With 25 percent of seats in Parliament guaranteed by the 2008 Constitution for the military, the military-proxy Union Solidarity and Development Party (USDP) will likely be able to form the government under a PR system. It is still too early, however, to tell if the regime will be able to hold the voting as it plans. More than one year after the coup, the regime still can’t control many towns in central Myanmar, not to mention the ethnic areas, which have been contested for decades. 

Except for the United Wa State Army (UWSA), all the major ethnic armed organisations (EAOs) have refused to attend the peace talks invited by the regime in April. This shows EAOs’ distrust in the military regime. At the same time, EAOs are consolidating their control in their territories.  

Today, the Arakanese people and the Arakan Army are inseparable. The Arakanese people are walking in the “Way of Rakhita” set out by the Arakan Army, and showing that they are united. While the fighting has largely stopped, the Arakan Army is consolidating its administrative machinery in Arakan State and even advancing a judiciary independent of the pre-existing court system. This self-governance is one component of the Way of Rakhita. 

We can say that Arakan State has been generously endowed with natural resources. However, everyone should bear in mind that natural resources are depletable, and the problem of scarcity must factor into every economic calculus.   

Myanmar’s military is undoubtedly at or near the top of the table if we are to make a list of nation-state armies globally that run businesses for profit. It controls around 150 businesses ranging from beer and cigarette production to banking and media, many of which are reaping huge profits.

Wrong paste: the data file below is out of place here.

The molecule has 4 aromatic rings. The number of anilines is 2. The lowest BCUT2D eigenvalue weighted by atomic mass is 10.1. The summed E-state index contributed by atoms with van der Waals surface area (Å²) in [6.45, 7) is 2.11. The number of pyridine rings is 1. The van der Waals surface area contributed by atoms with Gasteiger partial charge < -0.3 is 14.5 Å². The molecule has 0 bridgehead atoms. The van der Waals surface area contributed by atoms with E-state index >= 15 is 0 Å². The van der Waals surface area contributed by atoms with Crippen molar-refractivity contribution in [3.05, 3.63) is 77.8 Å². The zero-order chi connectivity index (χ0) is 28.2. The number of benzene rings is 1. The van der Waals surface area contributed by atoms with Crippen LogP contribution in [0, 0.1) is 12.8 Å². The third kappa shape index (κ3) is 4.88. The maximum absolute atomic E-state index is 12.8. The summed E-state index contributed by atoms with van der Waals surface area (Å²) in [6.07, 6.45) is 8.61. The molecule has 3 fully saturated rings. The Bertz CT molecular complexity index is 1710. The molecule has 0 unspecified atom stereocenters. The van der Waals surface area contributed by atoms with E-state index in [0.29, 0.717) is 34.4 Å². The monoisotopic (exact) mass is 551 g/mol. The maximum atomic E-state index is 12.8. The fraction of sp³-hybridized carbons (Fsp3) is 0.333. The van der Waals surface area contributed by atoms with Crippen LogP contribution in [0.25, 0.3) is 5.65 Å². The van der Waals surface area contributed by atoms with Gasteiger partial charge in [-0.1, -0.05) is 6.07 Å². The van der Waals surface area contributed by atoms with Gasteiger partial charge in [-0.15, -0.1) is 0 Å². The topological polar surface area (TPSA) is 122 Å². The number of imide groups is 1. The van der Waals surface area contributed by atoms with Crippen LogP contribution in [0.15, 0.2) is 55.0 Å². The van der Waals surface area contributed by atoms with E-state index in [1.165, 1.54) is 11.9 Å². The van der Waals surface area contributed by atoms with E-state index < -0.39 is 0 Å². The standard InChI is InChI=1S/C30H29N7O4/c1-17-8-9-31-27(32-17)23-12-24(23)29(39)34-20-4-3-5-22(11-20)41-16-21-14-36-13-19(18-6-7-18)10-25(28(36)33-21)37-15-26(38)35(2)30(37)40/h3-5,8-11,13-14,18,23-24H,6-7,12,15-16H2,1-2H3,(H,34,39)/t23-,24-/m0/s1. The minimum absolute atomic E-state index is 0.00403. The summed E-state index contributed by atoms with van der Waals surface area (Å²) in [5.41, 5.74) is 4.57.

Schooling is a foundational part of early life. Everyone has their own stories, experiences, and souvenirs from their past educational lives, drawn from different schools in a disparate society.  

More than one year after the military coup, Myanmar’s people are going through dark days again in both a metaphorical and literal sense, with electricity blackouts having become a daily occurrence across the country. 

Several nations’ people around the world have come to believe that armed resistance can liberate them from oppression and build sovereignty. As a result, in the current political climate, the people of Myanmar are increasingly recognising that revolution is the key to rebuilding a country that has been torn apart by oppression. 

As a result, various ethnic groups, including the Arakan Army, have sprung up and are still fighting against dictators — most recently those who installed themselves as the country’s leaders in last year’s coup.

The Myanmar military has previously disagreed with a fundamental principle of federal self-determination, which states that ethnic groups have the right to self-determination.